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The eastern seaboard of the United States cooked for another day on Wednesday as unrelenting heat again sent thermometers past 37 degrees Celsius.
The heat caused roads to buckle, slowed trains and pushed utilities to the limit of the electrical grid's capacity.
The giant pandas at Washington National Zoo were given frozen "fruitsicles" to help them cope with the heat.
Scattered power outages affected customers up and down the coast and usage approached record levels.
In Washington, DC, nearly 1,000 users were without power on Wednesday.
Kathleen Mccourt, Washington, DC Resident, said, "We got power for maybe, over the night so the house cooled off, but I had to throw away all my refrigerated items, my frozen items. And we are miserable, that's all."
The local power utility was working to restore power while temperatures in the workplace reached dangerous levels.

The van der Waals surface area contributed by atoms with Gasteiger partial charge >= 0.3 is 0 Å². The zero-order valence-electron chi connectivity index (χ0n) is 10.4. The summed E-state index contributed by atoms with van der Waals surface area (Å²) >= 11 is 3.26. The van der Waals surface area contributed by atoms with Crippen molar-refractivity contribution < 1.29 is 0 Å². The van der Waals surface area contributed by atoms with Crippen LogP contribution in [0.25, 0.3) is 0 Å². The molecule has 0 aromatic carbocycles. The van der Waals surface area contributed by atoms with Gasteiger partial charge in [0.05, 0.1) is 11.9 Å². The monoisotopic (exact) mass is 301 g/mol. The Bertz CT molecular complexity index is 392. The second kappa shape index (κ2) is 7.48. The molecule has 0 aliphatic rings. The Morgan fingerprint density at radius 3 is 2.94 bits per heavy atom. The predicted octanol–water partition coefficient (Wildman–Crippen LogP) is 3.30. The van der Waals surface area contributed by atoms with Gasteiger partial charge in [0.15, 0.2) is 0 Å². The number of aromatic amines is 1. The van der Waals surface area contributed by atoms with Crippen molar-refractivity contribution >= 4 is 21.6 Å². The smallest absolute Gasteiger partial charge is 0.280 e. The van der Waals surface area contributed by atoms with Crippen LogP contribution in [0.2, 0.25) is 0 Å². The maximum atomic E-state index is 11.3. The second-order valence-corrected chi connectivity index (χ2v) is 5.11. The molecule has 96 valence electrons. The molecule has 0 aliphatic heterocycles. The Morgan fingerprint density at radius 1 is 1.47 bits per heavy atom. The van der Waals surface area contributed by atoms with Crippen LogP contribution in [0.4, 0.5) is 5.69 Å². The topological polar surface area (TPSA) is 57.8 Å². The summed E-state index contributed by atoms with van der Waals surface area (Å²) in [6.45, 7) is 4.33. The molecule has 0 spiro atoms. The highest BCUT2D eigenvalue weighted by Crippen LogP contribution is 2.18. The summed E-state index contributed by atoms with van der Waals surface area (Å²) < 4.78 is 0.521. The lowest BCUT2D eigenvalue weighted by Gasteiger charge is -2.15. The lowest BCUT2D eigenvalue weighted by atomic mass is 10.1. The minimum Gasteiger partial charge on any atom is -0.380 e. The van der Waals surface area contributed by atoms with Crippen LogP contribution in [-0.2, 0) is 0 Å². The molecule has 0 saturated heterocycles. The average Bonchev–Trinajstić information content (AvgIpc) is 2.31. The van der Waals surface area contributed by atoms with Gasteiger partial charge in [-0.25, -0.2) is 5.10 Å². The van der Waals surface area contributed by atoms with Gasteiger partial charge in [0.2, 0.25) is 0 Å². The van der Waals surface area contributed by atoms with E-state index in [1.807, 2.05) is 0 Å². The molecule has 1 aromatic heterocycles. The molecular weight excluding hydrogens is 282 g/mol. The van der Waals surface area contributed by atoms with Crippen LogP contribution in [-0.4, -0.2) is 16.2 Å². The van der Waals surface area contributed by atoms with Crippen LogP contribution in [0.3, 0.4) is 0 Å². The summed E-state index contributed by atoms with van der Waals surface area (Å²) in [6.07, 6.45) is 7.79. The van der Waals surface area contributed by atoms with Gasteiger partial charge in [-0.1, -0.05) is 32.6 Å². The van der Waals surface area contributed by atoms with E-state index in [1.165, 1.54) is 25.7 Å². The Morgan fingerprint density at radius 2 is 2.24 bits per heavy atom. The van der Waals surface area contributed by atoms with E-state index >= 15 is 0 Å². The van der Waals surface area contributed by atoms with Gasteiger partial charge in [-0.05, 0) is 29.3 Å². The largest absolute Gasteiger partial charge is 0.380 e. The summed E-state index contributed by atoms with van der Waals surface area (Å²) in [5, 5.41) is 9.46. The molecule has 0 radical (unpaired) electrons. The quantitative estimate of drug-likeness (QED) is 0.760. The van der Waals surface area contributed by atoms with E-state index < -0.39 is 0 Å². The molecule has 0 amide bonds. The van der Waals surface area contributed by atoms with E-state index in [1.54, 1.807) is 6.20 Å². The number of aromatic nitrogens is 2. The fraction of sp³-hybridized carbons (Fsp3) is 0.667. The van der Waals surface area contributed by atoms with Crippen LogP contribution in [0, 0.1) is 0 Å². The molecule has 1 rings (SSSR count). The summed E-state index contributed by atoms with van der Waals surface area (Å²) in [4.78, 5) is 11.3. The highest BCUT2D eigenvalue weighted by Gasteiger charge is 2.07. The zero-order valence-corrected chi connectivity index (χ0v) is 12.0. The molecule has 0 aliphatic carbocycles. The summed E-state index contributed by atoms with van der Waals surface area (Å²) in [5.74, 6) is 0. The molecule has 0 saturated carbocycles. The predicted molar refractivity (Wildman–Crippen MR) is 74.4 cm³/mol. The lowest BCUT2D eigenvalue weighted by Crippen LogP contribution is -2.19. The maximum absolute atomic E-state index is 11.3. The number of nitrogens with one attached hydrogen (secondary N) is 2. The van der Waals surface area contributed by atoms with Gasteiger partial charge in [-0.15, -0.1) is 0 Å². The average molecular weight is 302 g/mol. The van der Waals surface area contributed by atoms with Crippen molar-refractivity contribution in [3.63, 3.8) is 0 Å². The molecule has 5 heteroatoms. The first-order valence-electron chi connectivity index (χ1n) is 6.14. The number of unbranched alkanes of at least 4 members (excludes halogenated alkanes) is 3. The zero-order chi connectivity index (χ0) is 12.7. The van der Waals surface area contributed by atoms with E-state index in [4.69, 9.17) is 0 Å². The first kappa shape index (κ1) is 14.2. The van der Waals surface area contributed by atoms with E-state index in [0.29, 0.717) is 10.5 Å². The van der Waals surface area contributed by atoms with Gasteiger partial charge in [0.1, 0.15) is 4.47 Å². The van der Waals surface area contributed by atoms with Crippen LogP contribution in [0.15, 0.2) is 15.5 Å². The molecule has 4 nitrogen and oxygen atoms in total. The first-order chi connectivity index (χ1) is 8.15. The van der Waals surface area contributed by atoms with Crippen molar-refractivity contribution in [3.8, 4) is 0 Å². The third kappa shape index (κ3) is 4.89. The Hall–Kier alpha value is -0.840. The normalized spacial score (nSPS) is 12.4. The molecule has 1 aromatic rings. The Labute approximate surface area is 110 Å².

Clay Anderson, Pepco Spokesperson, said, "These manholes that you see, underground temperatures exceed 140 degrees (Fahrenheit) (60 degrees Celsius) - that is correct.We do have a thermometer yesterday that registered 147 degrees Fahrenheit (64 degrees Celsius). So, safety is a concern for our men and women that go underground."
New York, Philadelphia, Baltimore and other dense, built-up areas are getting hit with the heat in a way their counterparts in suburbs and rural areas aren't.
In Allentown, Pennsylvania, local residents took advantage of a Salvation Army cooling station.
With people cranking up their air conditioners, PJM Interconnection, which operates the largest electrical grid in the US, urged users to conserve electricity as much as possible, especially in the peak afternoon hours.